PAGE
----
AMT, once known as "The official model makers to the (automobile) industry", had been producing painted and assembled scale models of the new cars as promotional items for automobile dealers each year since 1948. In 1958 they began producing unassembled plastic kits of the new cars, and continued to do so in succeeding years. These were called annual kits because they were released along with the actual new vehicles they represented when the new cars used to enjoy annual changes. In 1960 AMT began to offer some models of old (prewar) cars in their previously mentioned "Trophy Series". Initially, Ford was the only manufacturer represented in this series, and while all of these kits replicated interesting subject matter, many of the kits shared the same inaccuracy: Tires. The AMT models of the '32, '34, '36, and '40 Fords all had the same size tires in the kits. In reality, the actual vehicles used various widths and diameters through the years.
In 1961, Monogram, in 1/24 scale, began making a series which eventually included (among others) '34, '36, and '40 Fords. The monogram kits had tires which were more appropriately scaled for each of the kits. Their '36 Ford tires appear too wide, but in the mid thirties Ford and other manufacturers offered optional oversize "balloon" tires, so these may in fact be accurate representations of an optional tire.
Aurora (approximately 1963) offered a couple old Fords in 1/25 scale, including a '34 5 window coupe. The tires in this kit were neat in that they had separate inserts which could be painted and popped into the tires to simulate "wide whites"; unfortunately, they were incorrect in size, being similar to the AMT tires.
MPC, the new kid on the block in 1964, soon joined the oldies parade and released in 1/25 scale a few (again for the era) exceptionally well detailed kits of prewar vehicles. Among these was the '32 Chevrolet in a couple different body styles. This kit had correct width and diameter tires.
In the eighties, ERTL purchased both AMT and MPC, and things got a bit confusing. They released a new model kit of of a car which had not previously been available in their, or anyone else's, line. The kit of the '34 Ford Tudor was a very good model, but...they put the tires from the MPC '32 Chevy in the kit. In 1934, Fords had 5.50x17" tires. The '32 Chevy used 5.25x18" tires - as did the '32 Ford! Thus, the tires which ERTL included in the '34 Ford tudor (and later released '34 5 window coupe) were inaccurate for '34 Fords, but would be quite appropriate for the AMT and ERTL '32 Ford kits.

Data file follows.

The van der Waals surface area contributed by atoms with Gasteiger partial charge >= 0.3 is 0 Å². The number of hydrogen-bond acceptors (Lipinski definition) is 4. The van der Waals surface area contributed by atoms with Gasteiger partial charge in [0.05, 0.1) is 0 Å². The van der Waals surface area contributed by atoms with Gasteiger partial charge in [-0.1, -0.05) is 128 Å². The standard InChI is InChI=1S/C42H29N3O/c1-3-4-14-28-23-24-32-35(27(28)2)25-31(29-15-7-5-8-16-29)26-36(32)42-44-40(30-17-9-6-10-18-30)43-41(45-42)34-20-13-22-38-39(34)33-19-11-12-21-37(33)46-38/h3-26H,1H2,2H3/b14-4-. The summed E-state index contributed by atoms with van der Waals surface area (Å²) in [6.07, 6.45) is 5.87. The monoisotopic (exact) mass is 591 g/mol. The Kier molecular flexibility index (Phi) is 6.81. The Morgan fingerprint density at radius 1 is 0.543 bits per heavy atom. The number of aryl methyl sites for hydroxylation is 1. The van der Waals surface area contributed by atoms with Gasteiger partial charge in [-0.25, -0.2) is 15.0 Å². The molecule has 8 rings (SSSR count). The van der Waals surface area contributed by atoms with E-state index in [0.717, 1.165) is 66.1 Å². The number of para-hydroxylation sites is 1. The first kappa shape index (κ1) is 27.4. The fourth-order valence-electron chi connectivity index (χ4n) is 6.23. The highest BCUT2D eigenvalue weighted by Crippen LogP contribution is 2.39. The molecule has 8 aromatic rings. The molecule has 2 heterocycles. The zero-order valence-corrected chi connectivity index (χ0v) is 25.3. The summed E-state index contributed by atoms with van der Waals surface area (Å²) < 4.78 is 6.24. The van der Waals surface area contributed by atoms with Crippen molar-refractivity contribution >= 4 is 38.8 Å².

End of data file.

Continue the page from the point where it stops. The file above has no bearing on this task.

To further confuse the issue, one release of the AMT/ERTL '32 Ford roadster (kit #8351) shows in the box art photo, the correct tires on the stock (despite the Model "A" bumpers) version of the '32 roadster. Unfortunately, however, upon opening the box, oner finds the older AMT issue generic, "one size fits all" tires inside.
Backtracking a bit, in 1976 Pyro, then in 2000 Lindberg, reissued the former Pyro kits again. They were somewhat improved over the originals in that they now included plated parts and rubber tires. However, once again, the tires were a disappointment. This time they used a 1/32 scale tire from a larger car (Packard or such) so that while they were rubber, they were still too narrow and thus inaccurate.
WE NOW OFFER IN RESIN what we feel to be more accurate wheel/tire combinations for replica stock builders of '32 and '34 Fords, '35 Auburns, and early postwar Jeeps. (Our Jeep tires were featured in Terry Jessee's Light Commercial column, in the August 2000 issue of Scale Auto Enthusiast Magazine. See them and others on our resin cast products page.)
WE DEAL IN CARS ON A SMALL SCALE
Jim Amado: The plastic surgeon, builder, collector, writer.
page updated 9/6/2020